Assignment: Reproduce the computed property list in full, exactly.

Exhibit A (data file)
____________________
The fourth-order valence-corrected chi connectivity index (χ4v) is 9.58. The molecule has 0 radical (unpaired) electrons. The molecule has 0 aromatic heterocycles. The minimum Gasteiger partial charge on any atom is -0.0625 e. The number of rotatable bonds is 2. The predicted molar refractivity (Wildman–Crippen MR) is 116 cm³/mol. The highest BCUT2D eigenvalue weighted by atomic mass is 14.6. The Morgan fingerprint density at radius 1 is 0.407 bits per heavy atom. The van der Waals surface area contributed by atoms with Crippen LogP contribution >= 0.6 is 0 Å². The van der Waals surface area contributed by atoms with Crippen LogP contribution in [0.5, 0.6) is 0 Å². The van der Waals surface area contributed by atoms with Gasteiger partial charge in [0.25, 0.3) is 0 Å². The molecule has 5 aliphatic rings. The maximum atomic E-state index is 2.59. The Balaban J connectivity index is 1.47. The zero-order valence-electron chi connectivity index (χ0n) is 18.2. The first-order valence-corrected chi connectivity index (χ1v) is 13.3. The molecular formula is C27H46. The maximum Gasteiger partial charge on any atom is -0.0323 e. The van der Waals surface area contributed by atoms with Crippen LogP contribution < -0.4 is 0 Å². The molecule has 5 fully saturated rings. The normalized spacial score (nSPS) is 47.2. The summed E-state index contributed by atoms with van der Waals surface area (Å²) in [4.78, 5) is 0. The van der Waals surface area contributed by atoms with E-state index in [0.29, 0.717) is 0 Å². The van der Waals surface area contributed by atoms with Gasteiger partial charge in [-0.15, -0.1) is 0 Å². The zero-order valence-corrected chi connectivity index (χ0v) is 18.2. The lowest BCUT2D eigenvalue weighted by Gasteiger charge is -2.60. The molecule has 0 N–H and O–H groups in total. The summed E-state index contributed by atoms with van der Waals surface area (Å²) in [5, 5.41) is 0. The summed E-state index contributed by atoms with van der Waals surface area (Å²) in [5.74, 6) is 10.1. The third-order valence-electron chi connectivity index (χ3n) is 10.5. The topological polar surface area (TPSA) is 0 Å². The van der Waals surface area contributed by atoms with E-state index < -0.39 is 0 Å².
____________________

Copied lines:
The fourth-order valence-corrected chi connectivity index (χ4v) is 9.58. The molecule has 0 radical (unpaired) electrons. The molecule has 0 aromatic heterocycles. The minimum Gasteiger partial charge on any atom is -0.0625 e. The number of rotatable bonds is 2. The predicted molar refractivity (Wildman–Crippen MR) is 116 cm³/mol. The highest BCUT2D eigenvalue weighted by atomic mass is 14.6. The Morgan fingerprint density at radius 1 is 0.407 bits per heavy atom. The van der Waals surface area contributed by atoms with Crippen LogP contribution >= 0.6 is 0 Å². The van der Waals surface area contributed by atoms with Crippen LogP contribution in [0.5, 0.6) is 0 Å². The van der Waals surface area contributed by atoms with Gasteiger partial charge in [0.25, 0.3) is 0 Å². The molecule has 5 aliphatic rings. The maximum atomic E-state index is 2.59. The Balaban J connectivity index is 1.47. The zero-order valence-electron chi connectivity index (χ0n) is 18.2. The first-order valence-corrected chi connectivity index (χ1v) is 13.3. The molecular formula is C27H46. The maximum Gasteiger partial charge on any atom is -0.0323 e. The van der Waals surface area contributed by atoms with Crippen LogP contribution < -0.4 is 0 Å². The molecule has 5 fully saturated rings. The normalized spacial score (nSPS) is 47.2. The summed E-state index contributed by atoms with van der Waals surface area (Å²) in [4.78, 5) is 0. The van der Waals surface area contributed by atoms with E-state index in [0.29, 0.717) is 0 Å². The van der Waals surface area contributed by atoms with Gasteiger partial charge in [-0.15, -0.1) is 0 Å². The zero-order valence-corrected chi connectivity index (χ0v) is 18.2. The lowest BCUT2D eigenvalue weighted by Gasteiger charge is -2.60. The molecule has 0 N–H and O–H groups in total. The summed E-state index contributed by atoms with van der Waals surface area (Å²) in [5, 5.41) is 0. The summed E-state index contributed by atoms with van der Waals surface area (Å²) in [5.74, 6) is 10.1. The third-order valence-electron chi connectivity index (χ3n) is 10.5. The topological polar surface area (TPSA) is 0 Å². The van der Waals surface area contributed by atoms with E-state index < -0.39 is 0 Å².